30 Memorandum from Stephen Van Rensselaer to du Pont, May 25, 1928, du Pont Papers. Louise Crowninshield also shopped at Van Rensselaer’s shop and is mentioned in correspondence between the two men.
31 Du Pont to Stephen Van Rensselaer, June 4, 1928, du Pont Papers.
32 Robert Hall to du Pont, September 12, 1930, du Pont Papers.
33 Du Pont to Robert Hall, September 19, 1930, du Pont Papers.
34 The catalog is quite extensive, so almost certainly not solely the work of du Pont, but there is no evidence of who put it together or wrote the notes.
35 “A Brief Description of the Old Hooked Rugs in Chestertown House, Southampton, Long Island,” [unpublished Winterthur Museum catalog], n.d., du Pont Papers. Each rug is catalogued with a number. The quote describes rug 1793.
37 Ibid., rug 1019.
38 The accession numbers are 1964.0796 and 1964.0797.
39 Mildred Cole Péladeau, Art Underfoot: The Story of Waldoboro Hooked Rugs (Lowell, MA: American Textile History Museum, 1999), 5. I am indebted to Millie for her willingness to share her research with me when I first began my own work on hooked rugs.
40 “A Brief Description of the Old Hooked Rugs,” rug 813. Although described as having a “conventionalized leaf, acorn and berry design” in the catalog, the rug design is quite unusual for a hooked rug.
41 From the photograph, the central medallion looks red, but it is described as pink in the catalog.
42 “A Brief Description of the Old Hooked Rugs.”
43 Ibid., rug 2657.
44 These are the colors identified in “A Brief Description of the Old Hooked Rugs.”
46 Ibid. Originating from Central Asia, Khiva Bokhara rugs were a popular type of Oriental rug.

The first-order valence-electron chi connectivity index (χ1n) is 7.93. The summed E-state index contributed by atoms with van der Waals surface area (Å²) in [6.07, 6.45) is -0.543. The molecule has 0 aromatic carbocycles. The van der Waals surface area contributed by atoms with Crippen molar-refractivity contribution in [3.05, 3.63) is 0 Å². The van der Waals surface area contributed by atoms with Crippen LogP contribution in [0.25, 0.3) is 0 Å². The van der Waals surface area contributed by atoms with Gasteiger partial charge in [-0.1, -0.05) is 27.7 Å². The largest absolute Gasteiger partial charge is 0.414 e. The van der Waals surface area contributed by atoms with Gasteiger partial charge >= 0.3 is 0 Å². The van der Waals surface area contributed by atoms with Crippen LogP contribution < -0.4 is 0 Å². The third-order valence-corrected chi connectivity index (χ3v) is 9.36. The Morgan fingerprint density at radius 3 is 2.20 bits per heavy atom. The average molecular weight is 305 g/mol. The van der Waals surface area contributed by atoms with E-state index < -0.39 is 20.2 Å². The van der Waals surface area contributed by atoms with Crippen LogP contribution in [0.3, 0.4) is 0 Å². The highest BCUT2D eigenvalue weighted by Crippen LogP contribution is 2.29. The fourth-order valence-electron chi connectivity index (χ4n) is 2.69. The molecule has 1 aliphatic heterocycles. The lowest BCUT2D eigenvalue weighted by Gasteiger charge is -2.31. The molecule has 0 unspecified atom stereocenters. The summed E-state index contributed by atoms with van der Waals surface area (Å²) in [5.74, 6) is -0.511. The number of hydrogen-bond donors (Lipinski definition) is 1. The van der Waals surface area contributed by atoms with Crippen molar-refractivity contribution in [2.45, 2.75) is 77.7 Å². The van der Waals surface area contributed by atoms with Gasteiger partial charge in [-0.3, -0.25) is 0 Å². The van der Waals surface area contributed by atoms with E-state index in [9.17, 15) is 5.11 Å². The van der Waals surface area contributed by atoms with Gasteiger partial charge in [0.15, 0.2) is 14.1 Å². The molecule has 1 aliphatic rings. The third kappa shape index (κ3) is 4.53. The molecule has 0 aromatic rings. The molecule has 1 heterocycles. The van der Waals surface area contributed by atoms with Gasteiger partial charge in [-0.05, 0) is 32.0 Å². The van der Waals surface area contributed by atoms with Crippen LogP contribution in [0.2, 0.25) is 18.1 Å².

47 Joshua Ruff and William Ayres, “H. F. du Pont’s Chestertown House, Southampton, New York,” Magazine Antiques, July 2001, 103.
48 “A Brief Description of the Old Hooked Rugs,” rug 8499. It is one of the only rugs in which no information is given on where it was displayed at Chestertown. Perhaps du Pont concluded that the rug was too precious to use.
50 Ibid., rug 6415.
52 Wendy Cooper, An American Vision: Henry Francis du Pont’s Winterthur Museum (Washington, DC: National Gallery of Art, 2002), 17.
53 Cantor, Winterthur, 119.
54 I have identified three of the four rugs as rugs 402, 403, and 404 in “A Brief Description of the Old Hooked Rugs.”
55 Joseph Downs and Alice Winchester, The Henry Francis du Pont Winterthur Museum, Winterthur, Delaware (New York: Magazine Antiques, 1951), 39.
56 Along the same lines, Rosemary Krill and Maria Shevzou make efforts to expand the story of Winterthur by including the voices of enslaved builders, tenants, the wealthy first owners, and subsequent owners of the Montmorenci House (in Warren County near Inez, North Carolina) in their consideration of the architectural elements of Montmorenci that ended up at Winterthur. See Rosemary Krill and Maria Shevzou, “The Transformation of Montmorenci,” Winterthur Portfolio 51, no. 4 (2017): 201–49.
57 See Eileen Boris, “Crafts Shop or Sweatshop? The Uses and Abuses of Craftsmanship in Twentieth-Century America,” Journal of Design History 2, nos. 2–3 (1989): 175–92.
58 Du Pont, foreword to American Furniture, vi.
59 Cantor, Winterthur, 32.
60 The Last Will and Testament of H. F. du Pont, first draft July 9, 1952, final draft February 29, 1964, du Pont Papers. Du Pont was quite specific about which rugs were to go to Winterthur from Southampton upon the death of Mrs. du Pont. He rejected only a few of the rugs from Chestertown House, noting, “A very few of these rugs due to their recent date might not be needed in the Museum.” In another example of his consideration of the rugs, in this instance in relation to color, he identified in his will the rugs to be moved to Winterthur from Mrs. du Pont’s bedroom and vestibule as the “hooked rugs with blue predominating.” He specifically noted that hooked rugs at Winterthur should be exhibited in the Commons Room, Red Lion Entrance Hall, Historical Blue China Room, Glass Room, fifth floor, Portsmouth Room, and fourth floor rooms. Unfortunately, many of the hooked rugs that du Pont might have wanted to preserve are no longer part of the Winterthur collection.